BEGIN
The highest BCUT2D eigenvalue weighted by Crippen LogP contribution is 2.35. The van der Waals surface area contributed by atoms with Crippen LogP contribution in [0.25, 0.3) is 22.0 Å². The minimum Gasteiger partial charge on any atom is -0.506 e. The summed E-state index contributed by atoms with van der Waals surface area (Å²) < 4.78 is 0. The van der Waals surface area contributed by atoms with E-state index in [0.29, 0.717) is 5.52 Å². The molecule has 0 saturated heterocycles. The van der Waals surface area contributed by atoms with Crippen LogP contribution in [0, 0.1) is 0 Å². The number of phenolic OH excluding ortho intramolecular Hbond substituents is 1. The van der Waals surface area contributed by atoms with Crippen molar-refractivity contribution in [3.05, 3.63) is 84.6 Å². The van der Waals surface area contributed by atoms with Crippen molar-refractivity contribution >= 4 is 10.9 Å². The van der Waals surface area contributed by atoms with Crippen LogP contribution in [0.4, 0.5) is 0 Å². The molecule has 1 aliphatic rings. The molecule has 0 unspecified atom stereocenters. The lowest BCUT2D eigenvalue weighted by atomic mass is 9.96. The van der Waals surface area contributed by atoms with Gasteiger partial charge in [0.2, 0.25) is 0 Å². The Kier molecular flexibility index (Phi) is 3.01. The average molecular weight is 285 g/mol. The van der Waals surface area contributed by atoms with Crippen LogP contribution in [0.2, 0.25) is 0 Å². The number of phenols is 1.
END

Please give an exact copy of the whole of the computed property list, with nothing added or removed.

The highest BCUT2D eigenvalue weighted by Crippen LogP contribution is 2.35. The van der Waals surface area contributed by atoms with Crippen LogP contribution in [0.25, 0.3) is 22.0 Å². The minimum Gasteiger partial charge on any atom is -0.506 e. The summed E-state index contributed by atoms with van der Waals surface area (Å²) < 4.78 is 0. The van der Waals surface area contributed by atoms with E-state index in [0.29, 0.717) is 5.52 Å². The molecule has 0 saturated heterocycles. The van der Waals surface area contributed by atoms with Crippen LogP contribution in [0, 0.1) is 0 Å². The number of phenolic OH excluding ortho intramolecular Hbond substituents is 1. The van der Waals surface area contributed by atoms with Crippen molar-refractivity contribution in [3.05, 3.63) is 84.6 Å². The van der Waals surface area contributed by atoms with Crippen molar-refractivity contribution >= 4 is 10.9 Å². The van der Waals surface area contributed by atoms with Crippen LogP contribution in [0.4, 0.5) is 0 Å². The molecule has 1 aliphatic rings. The molecule has 0 unspecified atom stereocenters. The lowest BCUT2D eigenvalue weighted by atomic mass is 9.96. The van der Waals surface area contributed by atoms with Gasteiger partial charge in [0.2, 0.25) is 0 Å². The Kier molecular flexibility index (Phi) is 3.01. The average molecular weight is 285 g/mol. The van der Waals surface area contributed by atoms with Crippen LogP contribution in [0.2, 0.25) is 0 Å². The number of phenols is 1.